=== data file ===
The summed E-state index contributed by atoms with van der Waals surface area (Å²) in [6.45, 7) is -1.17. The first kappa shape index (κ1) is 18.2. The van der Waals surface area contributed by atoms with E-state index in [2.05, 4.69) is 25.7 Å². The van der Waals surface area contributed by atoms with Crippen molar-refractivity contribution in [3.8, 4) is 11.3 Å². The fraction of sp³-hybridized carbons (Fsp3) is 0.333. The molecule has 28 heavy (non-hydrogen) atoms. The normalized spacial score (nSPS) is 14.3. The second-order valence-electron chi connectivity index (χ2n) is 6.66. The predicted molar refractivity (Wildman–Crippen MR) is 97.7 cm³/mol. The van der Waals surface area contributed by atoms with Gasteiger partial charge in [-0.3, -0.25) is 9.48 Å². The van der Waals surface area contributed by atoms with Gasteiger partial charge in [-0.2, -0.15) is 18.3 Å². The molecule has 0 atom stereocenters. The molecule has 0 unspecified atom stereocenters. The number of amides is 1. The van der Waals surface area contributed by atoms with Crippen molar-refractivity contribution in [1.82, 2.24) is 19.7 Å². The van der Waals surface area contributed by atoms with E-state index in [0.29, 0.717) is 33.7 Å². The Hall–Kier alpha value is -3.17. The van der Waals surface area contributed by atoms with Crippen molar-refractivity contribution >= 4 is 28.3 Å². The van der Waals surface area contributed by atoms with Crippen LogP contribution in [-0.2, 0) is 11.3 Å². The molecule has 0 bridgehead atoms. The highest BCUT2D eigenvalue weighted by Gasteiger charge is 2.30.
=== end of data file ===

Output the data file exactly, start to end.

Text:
The summed E-state index contributed by atoms with van der Waals surface area (Å²) in [6.45, 7) is -1.17. The first kappa shape index (κ1) is 18.2. The van der Waals surface area contributed by atoms with E-state index in [2.05, 4.69) is 25.7 Å². The van der Waals surface area contributed by atoms with Crippen molar-refractivity contribution in [3.8, 4) is 11.3 Å². The fraction of sp³-hybridized carbons (Fsp3) is 0.333. The molecule has 28 heavy (non-hydrogen) atoms. The normalized spacial score (nSPS) is 14.3. The second-order valence-electron chi connectivity index (χ2n) is 6.66. The predicted molar refractivity (Wildman–Crippen MR) is 97.7 cm³/mol. The van der Waals surface area contributed by atoms with Gasteiger partial charge in [-0.3, -0.25) is 9.48 Å². The van der Waals surface area contributed by atoms with Gasteiger partial charge in [-0.2, -0.15) is 18.3 Å². The molecule has 0 atom stereocenters. The molecule has 0 unspecified atom stereocenters. The number of amides is 1. The van der Waals surface area contributed by atoms with Crippen molar-refractivity contribution in [1.82, 2.24) is 19.7 Å². The van der Waals surface area contributed by atoms with E-state index in [0.29, 0.717) is 33.7 Å². The Hall–Kier alpha value is -3.17. The van der Waals surface area contributed by atoms with Crippen molar-refractivity contribution >= 4 is 28.3 Å². The van der Waals surface area contributed by atoms with Crippen LogP contribution in [-0.2, 0) is 11.3 Å². The molecule has 0 bridgehead atoms. The highest BCUT2D eigenvalue weighted by Gasteiger charge is 2.30.